Michigan's UP - a Hidden Jewel
For a territorial 'consolation prize,' Michigan's Upper Peninsula has done pretty well - even though many people who visit it think they're in Canada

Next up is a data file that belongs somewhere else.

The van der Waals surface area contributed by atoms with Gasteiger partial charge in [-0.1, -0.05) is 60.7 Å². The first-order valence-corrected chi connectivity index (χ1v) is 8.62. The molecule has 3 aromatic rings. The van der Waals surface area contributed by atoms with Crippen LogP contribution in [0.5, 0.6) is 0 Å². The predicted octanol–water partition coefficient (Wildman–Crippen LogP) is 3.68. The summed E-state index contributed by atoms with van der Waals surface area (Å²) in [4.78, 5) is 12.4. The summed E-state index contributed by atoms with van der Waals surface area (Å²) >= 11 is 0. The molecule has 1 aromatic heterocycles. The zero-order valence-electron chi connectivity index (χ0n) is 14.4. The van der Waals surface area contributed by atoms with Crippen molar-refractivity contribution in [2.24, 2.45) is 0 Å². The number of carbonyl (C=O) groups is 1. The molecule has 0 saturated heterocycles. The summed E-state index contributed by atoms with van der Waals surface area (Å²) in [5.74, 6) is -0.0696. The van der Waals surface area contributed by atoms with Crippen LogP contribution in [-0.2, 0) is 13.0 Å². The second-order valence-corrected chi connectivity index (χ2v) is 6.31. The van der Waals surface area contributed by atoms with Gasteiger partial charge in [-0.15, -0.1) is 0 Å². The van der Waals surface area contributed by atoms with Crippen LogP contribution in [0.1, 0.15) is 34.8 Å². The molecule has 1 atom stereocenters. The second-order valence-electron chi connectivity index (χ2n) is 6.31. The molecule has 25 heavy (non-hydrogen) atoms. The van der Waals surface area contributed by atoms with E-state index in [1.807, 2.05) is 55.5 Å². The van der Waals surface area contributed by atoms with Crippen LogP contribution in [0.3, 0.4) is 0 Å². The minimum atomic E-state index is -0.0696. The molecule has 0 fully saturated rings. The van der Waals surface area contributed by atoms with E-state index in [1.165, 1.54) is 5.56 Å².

MARQUETTE, MICH. — LOOK in your atlas for Michigan. Then let your eyes wander to the top of the page, or as far north as you can go, looking for the UP - that is, the Upper Peninsula of Michigan. Most likely the UP will not be on the same page as the Lower Peninsula of Michigan. Many people have never heard of the Upper Peninsula and don't realize there's more to Michigan north of the Mackinac Bridge, which has spanned the Straits of Mackinac connecting the two peninsulas since 1957.Walter North has worked at the Mackinac Bridge for the past 26 years and says it's still common for people to come to "the bridge" and, not realizing they are still in Michigan, ask questions like: Are we in Canada now? Do you take US money? How much can we take in with us? How much can we take out? Do you need to see a passport? From 1835 to 1837, Michigan and Ohio militias engaged in border skirmishes. The states agreed in 1837 that Toledo belonged to Ohio; Michigan got the UP as a consolation prize. Quite a consolation. This 315-mile-long peninsula is surrounded by three of the Great Lakes - Superior to the north, Michigan to the south, and Huron to the southeast. It meets with Canada at the St. Mary's River on the east, and borders Wisconsin on the west. Fred Rydholm, an Upper Peninsula historian, says: "The UP has the most beautiful summers in the world. It has more woods than anywhere; even Marquette county, which is the largest and most populated county in the Upper Peninsula, is 95 percent forested. We have Lake Superior, and many beautiful inland lakes and rivers. It hasn't really been discovered as a tourist area because it isn't as commercialized as other places." The role of the lakes in the UP's settlement and development is obvious - from the earliest encampments along the bays of the lakes to the development of shipping channels for transporting the bountiful natural resources of copper, iron, and timber from the UP to the Lower Peninsula, Chicago, and Canada. Dr. Douglass Houghton, Michigan's first state geologist, led an exploratory mission through the UP and published a mineral report in 1840 that led to extensive mining and timber cutting. Miners, loggers, and laborers immigrated from England, Germany, Finland, Ireland, and Canada to exploit these resources. "The people that came here were pioneers in all fields - logging, mining, fishing, banking, and medicine," says Mr. Rydholm. "These people had strong character - they were climbers. They had to be inventive. They were honest, hard-working, faithful, and very reliable." The extraction of copper, iron, and timber kept the UP economy booming for decades. But with the depletion of these resources, the economy is changing for the first time in over 100 years, says H. Richard Anderson, director of the Northern Economic Initiatives Center (NEIC), a business development program affiliated with Northern Michigan University (NMU). In 1982, unemployment in the UP hit a high of 18.2 percent. The June 1991 unemployment rate was 10.2 percent says Kathy Salow, Labor Market Analyst for the Michigan Employment Security Commission in Marquette, Mich. When NEIC analysts looked at the Upper Peninsula's business trends for the period from 1982 to 1988, they discovered that about 2,500 new firms had formed with an average of two-to-three employees each. Most of these businesses prospered and steadily grew to employ an average of seven workers. These new businesses are mainly retail and services, catering to the tourism industry. Mr. Anderson says his staff is directing its "attention to assisting in restructuring this resource-based economy. It's not gro wth we're after, but stability." A 1989 summer tourism survey conducted by Anderson's staff showed that tourism grew faster in the Upper Peninsula than nationwide, and most of the tourists surveyed indicated they were attracted by the UP's natural beauty - the shorelines, waterfalls, parks, museums, and historical landmarks. John VandeZande, a NMU professor and fiction writer who sets many of his short stories in the Upper Peninsula, says: "There is an instinct for survival to stay here. The mines tend to dictate our economic health. If you prize the area enough, you will try to stay, which means you will put up with tough conditions. Most people that live here tend to cherish the UP."